Time reported that Trump promised TrumpCare would protect people with pre-existing medical conditions. “Pre-existing conditions are in the bill,” Trump said on “Face the Nation” Sunday. “And I just watched another network than yours, and they were saying, pre-existing is not covered. Pre-existing conditions are in the bill. And I mandate it. I said has to be.”
House Speaker Paul Ryan argued that people with pre-existing conditions would be “better off” under the GOP bill. But the most recent version of the legislation would leave them with higher costs and unpredictable coverage. The Republican-drafted law would keep in place a federal regulation barring insurers from setting their rates based on the health of an individual enrollee, but it would allow states to opt out.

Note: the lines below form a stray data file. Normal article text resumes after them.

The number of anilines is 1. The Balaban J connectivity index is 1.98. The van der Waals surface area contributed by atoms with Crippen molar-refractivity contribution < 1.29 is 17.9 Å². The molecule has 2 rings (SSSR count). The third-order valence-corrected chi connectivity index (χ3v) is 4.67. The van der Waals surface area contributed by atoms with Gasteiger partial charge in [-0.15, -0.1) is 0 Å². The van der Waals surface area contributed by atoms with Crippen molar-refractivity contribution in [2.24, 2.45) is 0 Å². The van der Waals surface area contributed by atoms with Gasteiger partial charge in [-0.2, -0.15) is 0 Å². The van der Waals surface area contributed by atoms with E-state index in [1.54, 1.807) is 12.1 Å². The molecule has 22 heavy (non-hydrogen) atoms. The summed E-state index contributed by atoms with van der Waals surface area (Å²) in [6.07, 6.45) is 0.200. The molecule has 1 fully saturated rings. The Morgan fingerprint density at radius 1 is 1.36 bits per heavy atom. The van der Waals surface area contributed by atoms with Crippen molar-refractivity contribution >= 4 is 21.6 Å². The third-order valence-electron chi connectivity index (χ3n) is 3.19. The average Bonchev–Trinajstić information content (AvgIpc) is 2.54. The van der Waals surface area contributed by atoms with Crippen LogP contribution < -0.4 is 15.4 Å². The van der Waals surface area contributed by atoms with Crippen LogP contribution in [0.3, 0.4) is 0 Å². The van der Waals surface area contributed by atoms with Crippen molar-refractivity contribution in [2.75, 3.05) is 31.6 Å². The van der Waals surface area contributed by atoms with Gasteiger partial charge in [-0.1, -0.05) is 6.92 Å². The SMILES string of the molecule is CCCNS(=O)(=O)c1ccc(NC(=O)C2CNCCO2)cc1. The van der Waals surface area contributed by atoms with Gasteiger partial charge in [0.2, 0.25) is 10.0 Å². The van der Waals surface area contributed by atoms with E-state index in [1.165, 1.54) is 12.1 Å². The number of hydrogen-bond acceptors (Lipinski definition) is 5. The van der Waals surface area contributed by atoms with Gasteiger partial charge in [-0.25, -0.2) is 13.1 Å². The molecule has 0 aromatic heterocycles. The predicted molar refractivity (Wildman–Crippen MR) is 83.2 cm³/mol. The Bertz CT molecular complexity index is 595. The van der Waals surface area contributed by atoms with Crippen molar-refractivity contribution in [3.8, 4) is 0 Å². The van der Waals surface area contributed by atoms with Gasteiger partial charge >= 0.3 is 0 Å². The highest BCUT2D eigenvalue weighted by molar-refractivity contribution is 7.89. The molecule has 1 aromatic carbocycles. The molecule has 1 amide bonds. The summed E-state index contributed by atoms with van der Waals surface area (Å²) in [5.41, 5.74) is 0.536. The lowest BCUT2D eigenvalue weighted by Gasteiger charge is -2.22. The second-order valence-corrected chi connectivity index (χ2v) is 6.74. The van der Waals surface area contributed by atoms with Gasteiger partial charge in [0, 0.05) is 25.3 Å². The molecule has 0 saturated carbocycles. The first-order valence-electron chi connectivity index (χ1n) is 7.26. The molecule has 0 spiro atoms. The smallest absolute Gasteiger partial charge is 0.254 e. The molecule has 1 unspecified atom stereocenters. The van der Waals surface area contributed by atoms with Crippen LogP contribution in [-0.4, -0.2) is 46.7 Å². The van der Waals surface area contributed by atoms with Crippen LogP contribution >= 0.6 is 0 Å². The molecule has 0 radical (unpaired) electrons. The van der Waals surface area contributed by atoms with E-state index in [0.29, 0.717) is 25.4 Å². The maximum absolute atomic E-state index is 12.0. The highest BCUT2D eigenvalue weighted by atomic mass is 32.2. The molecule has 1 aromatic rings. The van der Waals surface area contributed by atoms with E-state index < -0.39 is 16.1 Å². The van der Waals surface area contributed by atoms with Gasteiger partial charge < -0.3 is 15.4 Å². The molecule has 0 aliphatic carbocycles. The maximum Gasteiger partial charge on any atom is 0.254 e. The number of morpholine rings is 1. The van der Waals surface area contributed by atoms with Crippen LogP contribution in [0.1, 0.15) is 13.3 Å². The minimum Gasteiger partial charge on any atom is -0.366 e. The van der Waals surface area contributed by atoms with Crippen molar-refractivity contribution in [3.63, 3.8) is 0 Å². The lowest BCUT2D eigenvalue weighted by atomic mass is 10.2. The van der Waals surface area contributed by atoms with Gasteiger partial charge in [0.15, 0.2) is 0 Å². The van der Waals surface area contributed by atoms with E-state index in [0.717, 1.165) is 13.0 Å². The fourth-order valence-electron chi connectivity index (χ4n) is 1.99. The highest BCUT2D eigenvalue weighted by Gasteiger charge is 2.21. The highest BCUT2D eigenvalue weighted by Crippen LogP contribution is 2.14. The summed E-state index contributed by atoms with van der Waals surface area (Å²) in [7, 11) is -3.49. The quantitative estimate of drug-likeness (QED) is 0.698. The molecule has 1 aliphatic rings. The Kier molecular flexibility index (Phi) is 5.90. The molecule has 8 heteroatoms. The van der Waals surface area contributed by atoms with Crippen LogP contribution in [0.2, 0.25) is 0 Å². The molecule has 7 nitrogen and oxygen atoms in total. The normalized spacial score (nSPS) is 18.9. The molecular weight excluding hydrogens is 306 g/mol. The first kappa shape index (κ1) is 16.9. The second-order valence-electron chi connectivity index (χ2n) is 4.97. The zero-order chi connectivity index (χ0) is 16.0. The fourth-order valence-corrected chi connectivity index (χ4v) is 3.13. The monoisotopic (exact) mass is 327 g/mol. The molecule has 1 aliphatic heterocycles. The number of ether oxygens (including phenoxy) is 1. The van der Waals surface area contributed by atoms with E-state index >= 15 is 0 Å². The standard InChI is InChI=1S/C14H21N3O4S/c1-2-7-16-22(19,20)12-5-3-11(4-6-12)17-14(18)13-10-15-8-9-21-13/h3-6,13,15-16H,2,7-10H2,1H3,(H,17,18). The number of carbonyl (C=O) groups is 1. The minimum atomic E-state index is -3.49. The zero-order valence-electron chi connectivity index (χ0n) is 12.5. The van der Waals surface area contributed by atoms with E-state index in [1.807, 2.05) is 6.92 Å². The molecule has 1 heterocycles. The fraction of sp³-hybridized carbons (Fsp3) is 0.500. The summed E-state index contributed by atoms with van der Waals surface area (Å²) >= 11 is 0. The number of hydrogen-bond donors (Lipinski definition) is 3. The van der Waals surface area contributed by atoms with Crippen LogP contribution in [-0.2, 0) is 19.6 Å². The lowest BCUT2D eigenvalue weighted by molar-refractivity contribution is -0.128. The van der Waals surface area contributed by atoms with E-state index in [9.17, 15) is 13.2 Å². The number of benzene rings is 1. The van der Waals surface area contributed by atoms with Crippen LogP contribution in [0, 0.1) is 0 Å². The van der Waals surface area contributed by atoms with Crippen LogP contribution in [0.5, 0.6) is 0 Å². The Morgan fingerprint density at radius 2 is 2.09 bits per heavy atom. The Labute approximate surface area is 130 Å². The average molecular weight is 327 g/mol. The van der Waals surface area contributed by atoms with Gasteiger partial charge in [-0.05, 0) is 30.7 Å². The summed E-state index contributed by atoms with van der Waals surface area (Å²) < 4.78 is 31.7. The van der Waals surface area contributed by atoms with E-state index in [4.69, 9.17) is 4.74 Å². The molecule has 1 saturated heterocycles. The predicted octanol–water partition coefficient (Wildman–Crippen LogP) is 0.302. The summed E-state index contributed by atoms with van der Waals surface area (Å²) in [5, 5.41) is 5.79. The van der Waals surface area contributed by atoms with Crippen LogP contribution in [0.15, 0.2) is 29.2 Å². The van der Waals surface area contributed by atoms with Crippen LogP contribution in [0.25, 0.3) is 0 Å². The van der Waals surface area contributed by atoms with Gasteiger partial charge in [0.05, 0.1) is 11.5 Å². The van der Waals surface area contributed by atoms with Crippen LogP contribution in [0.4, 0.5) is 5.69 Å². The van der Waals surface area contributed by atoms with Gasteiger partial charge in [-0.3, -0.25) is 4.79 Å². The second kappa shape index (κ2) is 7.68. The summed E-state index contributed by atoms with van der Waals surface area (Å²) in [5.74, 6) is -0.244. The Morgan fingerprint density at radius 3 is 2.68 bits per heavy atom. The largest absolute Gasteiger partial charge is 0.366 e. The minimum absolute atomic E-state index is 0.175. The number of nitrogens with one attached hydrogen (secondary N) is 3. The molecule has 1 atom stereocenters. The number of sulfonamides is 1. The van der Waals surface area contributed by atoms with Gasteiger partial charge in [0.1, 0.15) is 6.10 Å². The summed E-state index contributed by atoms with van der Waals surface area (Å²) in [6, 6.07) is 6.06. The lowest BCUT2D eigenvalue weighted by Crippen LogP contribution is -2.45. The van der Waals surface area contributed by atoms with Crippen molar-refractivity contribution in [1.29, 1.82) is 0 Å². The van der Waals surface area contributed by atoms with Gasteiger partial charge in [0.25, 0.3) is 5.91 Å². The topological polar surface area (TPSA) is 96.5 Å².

A number of nationwide patient organizations have spoken out against the change, saying it would gut protections for people who have serious medical conditions such as heart disease and epilepsy.
Premiums in high-risk pools were often 150% or even 200% higher than in the rest of the market. States had to raise significant funds to support the high-risk pools; in 2011, net losses for 25 state high-risk pools were over $1.2 billion for just 225,000 nationwide enrollees. Many states had long wait lists for coverage and funds often ran out, leaving patients unserved.
Ultimately, if the Republican plan were passed, the health care market for people with pre-existing conditions in 2020 would have a lot in common with the health care market in 2010. If you’re older and have had health problems in the past, your care would likely be worse — despite what Trump and Ryan have said.